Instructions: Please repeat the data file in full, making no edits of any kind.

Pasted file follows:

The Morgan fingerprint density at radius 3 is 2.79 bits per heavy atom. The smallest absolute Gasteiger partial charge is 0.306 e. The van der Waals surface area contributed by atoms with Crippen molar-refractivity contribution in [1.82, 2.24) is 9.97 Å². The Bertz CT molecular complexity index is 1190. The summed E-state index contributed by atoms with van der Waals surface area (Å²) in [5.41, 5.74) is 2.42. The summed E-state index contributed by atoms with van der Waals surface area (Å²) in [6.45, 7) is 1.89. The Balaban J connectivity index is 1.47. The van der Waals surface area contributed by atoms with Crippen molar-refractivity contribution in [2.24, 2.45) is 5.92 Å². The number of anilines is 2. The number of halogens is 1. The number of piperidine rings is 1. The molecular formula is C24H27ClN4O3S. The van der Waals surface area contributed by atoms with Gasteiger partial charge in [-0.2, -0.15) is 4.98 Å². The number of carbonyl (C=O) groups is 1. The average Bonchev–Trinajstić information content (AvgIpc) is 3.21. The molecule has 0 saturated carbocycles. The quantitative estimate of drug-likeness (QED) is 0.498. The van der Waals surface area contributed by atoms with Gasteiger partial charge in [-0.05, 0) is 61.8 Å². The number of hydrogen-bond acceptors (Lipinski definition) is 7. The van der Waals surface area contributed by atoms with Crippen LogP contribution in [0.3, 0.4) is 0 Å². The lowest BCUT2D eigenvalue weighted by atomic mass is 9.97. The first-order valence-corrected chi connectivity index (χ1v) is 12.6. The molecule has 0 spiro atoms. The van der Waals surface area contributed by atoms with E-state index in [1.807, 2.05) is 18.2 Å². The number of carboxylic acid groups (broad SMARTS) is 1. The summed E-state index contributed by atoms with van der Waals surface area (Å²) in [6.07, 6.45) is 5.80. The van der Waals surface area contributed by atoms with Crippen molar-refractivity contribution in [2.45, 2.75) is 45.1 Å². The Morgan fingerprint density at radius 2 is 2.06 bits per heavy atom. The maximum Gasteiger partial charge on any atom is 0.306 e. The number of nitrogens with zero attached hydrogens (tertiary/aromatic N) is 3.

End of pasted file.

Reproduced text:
The Morgan fingerprint density at radius 3 is 2.79 bits per heavy atom. The smallest absolute Gasteiger partial charge is 0.306 e. The van der Waals surface area contributed by atoms with Crippen molar-refractivity contribution in [1.82, 2.24) is 9.97 Å². The Bertz CT molecular complexity index is 1190. The summed E-state index contributed by atoms with van der Waals surface area (Å²) in [5.41, 5.74) is 2.42. The summed E-state index contributed by atoms with van der Waals surface area (Å²) in [6.45, 7) is 1.89. The Balaban J connectivity index is 1.47. The van der Waals surface area contributed by atoms with Crippen molar-refractivity contribution in [2.24, 2.45) is 5.92 Å². The number of anilines is 2. The number of halogens is 1. The number of piperidine rings is 1. The molecular formula is C24H27ClN4O3S. The van der Waals surface area contributed by atoms with Gasteiger partial charge in [-0.2, -0.15) is 4.98 Å². The number of carbonyl (C=O) groups is 1. The average Bonchev–Trinajstić information content (AvgIpc) is 3.21. The molecule has 0 saturated carbocycles. The quantitative estimate of drug-likeness (QED) is 0.498. The van der Waals surface area contributed by atoms with Gasteiger partial charge in [-0.05, 0) is 61.8 Å². The number of hydrogen-bond acceptors (Lipinski definition) is 7. The van der Waals surface area contributed by atoms with Crippen LogP contribution in [0.3, 0.4) is 0 Å². The lowest BCUT2D eigenvalue weighted by atomic mass is 9.97. The first-order valence-corrected chi connectivity index (χ1v) is 12.6. The molecule has 0 spiro atoms. The van der Waals surface area contributed by atoms with E-state index in [1.807, 2.05) is 18.2 Å². The number of carboxylic acid groups (broad SMARTS) is 1. The summed E-state index contributed by atoms with van der Waals surface area (Å²) in [6.07, 6.45) is 5.80. The van der Waals surface area contributed by atoms with Crippen molar-refractivity contribution in [2.45, 2.75) is 45.1 Å². The Morgan fingerprint density at radius 2 is 2.06 bits per heavy atom. The maximum Gasteiger partial charge on any atom is 0.306 e. The number of nitrogens with zero attached hydrogens (tertiary/aromatic N) is 3.